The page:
Thought Leadership
  • Content marketing

Diversity in the beauty industry and why it matters

Suzanne Scott
10th April 2019

Brands and media outlets are still missing the mark - and potential income - when it comes to inclusivity. It’s time to make some changes.  

  • The Mail Online was criticised for an article that only featured white women

  • British Vogue editor Edward Enninful promotes a diverse range of cover stars

  • African Americans spend $1.4 trillion a year in the US alone

In February 2019, a story appeared in The Daily Mail’s Femail magazine and Mail Online titled, ‘What the beauty gurus buy.’ This double page spread included interviews with the likes of Thea Green, the founder of Nails Inc., Jo Malone, founder of Jo Loves and Jo Malone London (now owned by Estée Lauder) and Sarah Chapman, a world-renowned facialist who treats Victoria Beckham and the Duchess of Sussex, on the products they like to buy themselves.

The story was accompanied by a shot of all the women together in a very ‘Vanity Fair’ style set-up and it was predictably unimaginative with each woman recommending something from their own brand. However, the story’s lack of imagination wasn’t what drew hundreds of scathing comments from women around the world on social media and the Mail Online comments section. It was this: of the 11 women interviewed and photographed for the story, every single one was white.

After the story picked up a few negative comments, Estée Laundry (an anonymously-run Instagram account and the beauty industry’s answer to Diet Prada) posted a brutal takedown of the feature and the journalist who wrote it.


The criticism quickly spilled over onto the writer’s personal Instagram account with one user commenting, 'While I love the topic of this article, it would have been amazing to profile some women of colour who are also considered ‘beauty gurus’. The connotations of only profiling white women has such a negative effect on young black and brown girls wanting to crack the beauty world. The lack of representation of BAME (Black, Asian and Minority Ethnic) specifically within the beauty industry is (still) shocking, and we really need journalists like yourself to help change this and celebrate diversity in all its forms.'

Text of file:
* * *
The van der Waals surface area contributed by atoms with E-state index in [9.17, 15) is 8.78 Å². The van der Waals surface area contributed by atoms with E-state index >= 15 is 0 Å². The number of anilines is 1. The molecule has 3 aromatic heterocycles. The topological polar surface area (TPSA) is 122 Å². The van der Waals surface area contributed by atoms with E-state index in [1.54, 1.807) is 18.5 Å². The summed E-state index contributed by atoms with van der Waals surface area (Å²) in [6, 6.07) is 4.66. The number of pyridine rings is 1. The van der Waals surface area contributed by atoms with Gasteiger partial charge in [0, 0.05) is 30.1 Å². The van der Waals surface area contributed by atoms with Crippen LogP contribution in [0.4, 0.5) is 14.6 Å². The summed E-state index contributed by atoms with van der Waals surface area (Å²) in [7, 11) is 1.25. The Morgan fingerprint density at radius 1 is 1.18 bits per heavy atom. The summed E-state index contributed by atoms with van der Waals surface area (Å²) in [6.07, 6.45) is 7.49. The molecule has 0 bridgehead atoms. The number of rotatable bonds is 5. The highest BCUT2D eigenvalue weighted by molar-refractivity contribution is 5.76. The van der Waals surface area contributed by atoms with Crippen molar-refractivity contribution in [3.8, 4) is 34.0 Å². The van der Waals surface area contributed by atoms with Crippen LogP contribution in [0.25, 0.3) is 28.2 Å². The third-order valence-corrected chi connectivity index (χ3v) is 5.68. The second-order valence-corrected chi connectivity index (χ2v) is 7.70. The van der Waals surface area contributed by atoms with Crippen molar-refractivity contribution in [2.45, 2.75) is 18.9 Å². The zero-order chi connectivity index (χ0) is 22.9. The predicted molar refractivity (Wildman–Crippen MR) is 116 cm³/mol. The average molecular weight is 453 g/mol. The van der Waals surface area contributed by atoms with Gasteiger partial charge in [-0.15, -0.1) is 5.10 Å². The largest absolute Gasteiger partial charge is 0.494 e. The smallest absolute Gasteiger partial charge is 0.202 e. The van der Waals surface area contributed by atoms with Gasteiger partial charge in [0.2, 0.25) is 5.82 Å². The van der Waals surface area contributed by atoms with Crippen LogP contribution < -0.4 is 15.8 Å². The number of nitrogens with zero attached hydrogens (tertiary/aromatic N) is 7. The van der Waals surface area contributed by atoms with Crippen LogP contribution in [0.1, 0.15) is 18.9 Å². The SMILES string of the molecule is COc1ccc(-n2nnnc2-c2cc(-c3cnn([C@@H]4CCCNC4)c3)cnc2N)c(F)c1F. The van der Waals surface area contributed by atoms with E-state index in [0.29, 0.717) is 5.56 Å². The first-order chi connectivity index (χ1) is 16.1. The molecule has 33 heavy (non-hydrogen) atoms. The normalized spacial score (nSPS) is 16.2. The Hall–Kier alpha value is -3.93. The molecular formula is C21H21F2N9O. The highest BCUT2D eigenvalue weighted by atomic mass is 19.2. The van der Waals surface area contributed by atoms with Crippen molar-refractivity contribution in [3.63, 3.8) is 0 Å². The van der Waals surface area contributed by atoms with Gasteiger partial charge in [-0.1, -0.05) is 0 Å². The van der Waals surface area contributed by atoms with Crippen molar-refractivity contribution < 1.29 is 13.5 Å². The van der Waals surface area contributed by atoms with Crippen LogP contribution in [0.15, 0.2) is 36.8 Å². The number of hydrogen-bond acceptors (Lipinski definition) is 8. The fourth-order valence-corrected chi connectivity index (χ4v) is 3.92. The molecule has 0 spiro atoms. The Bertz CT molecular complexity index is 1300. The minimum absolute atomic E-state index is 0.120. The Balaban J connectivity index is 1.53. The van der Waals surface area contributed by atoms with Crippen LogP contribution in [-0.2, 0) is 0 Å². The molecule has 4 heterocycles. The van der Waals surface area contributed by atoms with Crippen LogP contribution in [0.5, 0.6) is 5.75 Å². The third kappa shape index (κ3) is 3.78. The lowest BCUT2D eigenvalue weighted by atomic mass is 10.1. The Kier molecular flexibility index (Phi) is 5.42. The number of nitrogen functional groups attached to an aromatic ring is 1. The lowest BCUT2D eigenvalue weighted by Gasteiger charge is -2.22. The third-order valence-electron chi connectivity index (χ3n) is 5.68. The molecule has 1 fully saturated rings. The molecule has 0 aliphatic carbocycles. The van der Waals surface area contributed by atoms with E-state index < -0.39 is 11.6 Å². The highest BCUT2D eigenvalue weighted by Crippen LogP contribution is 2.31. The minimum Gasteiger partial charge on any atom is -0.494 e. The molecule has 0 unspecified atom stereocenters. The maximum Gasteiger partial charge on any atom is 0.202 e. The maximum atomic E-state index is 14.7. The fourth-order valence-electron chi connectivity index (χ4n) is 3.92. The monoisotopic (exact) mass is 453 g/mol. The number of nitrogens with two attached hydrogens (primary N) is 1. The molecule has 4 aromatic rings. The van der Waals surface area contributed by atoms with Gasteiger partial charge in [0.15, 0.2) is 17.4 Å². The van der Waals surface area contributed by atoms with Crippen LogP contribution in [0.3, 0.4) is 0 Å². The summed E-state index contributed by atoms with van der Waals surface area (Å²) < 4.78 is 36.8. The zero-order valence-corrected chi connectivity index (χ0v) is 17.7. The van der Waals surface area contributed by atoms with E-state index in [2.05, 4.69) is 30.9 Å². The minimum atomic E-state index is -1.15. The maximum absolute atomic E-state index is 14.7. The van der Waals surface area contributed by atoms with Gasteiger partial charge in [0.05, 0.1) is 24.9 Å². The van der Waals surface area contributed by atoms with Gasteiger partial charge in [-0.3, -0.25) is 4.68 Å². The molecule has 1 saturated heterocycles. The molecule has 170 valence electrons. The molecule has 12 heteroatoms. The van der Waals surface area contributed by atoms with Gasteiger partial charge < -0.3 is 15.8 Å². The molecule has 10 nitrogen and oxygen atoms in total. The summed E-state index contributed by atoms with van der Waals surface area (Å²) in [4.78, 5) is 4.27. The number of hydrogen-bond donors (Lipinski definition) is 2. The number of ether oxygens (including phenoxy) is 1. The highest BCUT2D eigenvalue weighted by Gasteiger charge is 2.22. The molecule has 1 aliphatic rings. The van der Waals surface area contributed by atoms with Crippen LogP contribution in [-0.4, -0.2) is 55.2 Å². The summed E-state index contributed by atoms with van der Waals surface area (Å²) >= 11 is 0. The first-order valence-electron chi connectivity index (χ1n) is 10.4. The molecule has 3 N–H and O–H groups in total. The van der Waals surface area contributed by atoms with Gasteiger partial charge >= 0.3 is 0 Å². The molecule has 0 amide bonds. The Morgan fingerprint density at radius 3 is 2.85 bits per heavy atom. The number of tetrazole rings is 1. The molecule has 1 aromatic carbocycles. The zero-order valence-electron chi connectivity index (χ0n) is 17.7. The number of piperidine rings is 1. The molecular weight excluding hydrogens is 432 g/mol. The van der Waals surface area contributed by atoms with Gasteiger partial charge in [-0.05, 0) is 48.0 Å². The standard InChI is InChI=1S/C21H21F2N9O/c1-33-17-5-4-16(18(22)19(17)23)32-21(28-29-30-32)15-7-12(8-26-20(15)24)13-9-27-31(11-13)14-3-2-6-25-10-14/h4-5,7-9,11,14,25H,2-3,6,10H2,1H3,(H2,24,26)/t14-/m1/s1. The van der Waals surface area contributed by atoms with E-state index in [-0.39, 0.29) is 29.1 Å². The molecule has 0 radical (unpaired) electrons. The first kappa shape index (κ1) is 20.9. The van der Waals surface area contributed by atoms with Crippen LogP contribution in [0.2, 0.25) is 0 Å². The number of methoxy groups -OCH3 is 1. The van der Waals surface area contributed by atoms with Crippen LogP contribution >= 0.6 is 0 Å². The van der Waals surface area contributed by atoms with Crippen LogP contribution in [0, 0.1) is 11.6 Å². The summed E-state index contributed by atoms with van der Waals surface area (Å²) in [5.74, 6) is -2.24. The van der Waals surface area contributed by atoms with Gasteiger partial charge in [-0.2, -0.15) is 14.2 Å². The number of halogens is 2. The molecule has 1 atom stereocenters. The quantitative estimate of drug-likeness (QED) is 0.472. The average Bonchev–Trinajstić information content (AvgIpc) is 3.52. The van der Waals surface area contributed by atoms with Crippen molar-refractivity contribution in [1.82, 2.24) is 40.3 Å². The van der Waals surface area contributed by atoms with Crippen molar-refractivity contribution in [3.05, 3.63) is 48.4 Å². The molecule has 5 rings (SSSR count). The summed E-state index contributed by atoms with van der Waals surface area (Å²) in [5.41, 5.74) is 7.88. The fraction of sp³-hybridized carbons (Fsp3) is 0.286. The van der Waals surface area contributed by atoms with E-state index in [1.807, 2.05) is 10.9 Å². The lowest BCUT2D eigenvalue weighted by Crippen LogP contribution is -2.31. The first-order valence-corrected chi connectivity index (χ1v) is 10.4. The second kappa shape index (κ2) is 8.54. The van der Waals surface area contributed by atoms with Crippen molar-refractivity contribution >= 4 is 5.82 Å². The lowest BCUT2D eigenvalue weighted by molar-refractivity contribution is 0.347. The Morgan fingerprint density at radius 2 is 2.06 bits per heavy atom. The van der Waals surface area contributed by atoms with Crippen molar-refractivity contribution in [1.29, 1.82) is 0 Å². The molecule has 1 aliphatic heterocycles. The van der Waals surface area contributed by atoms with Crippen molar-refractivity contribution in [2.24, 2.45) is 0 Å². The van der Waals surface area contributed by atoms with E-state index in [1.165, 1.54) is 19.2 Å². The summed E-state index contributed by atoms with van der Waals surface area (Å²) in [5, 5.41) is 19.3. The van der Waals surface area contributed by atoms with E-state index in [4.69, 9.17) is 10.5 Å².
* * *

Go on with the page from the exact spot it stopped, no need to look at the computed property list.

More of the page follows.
Another user commented: 'This feature warrants criticism as black and brown women deserve to be seen. You should have kept trying.' To which the journalist replied: 'Kept trying - it sounds like you’re suggesting I should have included any BAME women for tokenal [sic] reasons. That’s not how I work.'

Who's right? Whatever your feelings about the piece, one thing is apparent – the writer, her editor, and everyone else at the magazine who worked on bringing this story together are guilty of being completely out of touch and the writer’s anti-tokenism justification doesn’t wash.

How is it that a feature can pass by numerous editors and producers without the question of diversity being raised? Interestingly, the many Femail staffers the writer thanked on Instagram were all - you guessed it - white.


A lack of diversity in advertising and editorial is nothing new. When I started out in magazines over a decade ago, my editor told me using a black cover star was a sure fire way of ensuring your magazine languished on the shelves. The belief was, if you want to sell magazines, your cover star must be white and preferably blonde. British Vogue, which is now edited by Edward Enninful, has debunked this; of the 17 issues put out since Enninful took the helm, nine of those have featured women of ethnicities other than white and WWD reports that while circulation of British fashion and lifestyle titles is down 6%, sales of British Vogue have actually increased by 1.1%. This increase will, in part, be down to the fact that readers finally feel 'seen'.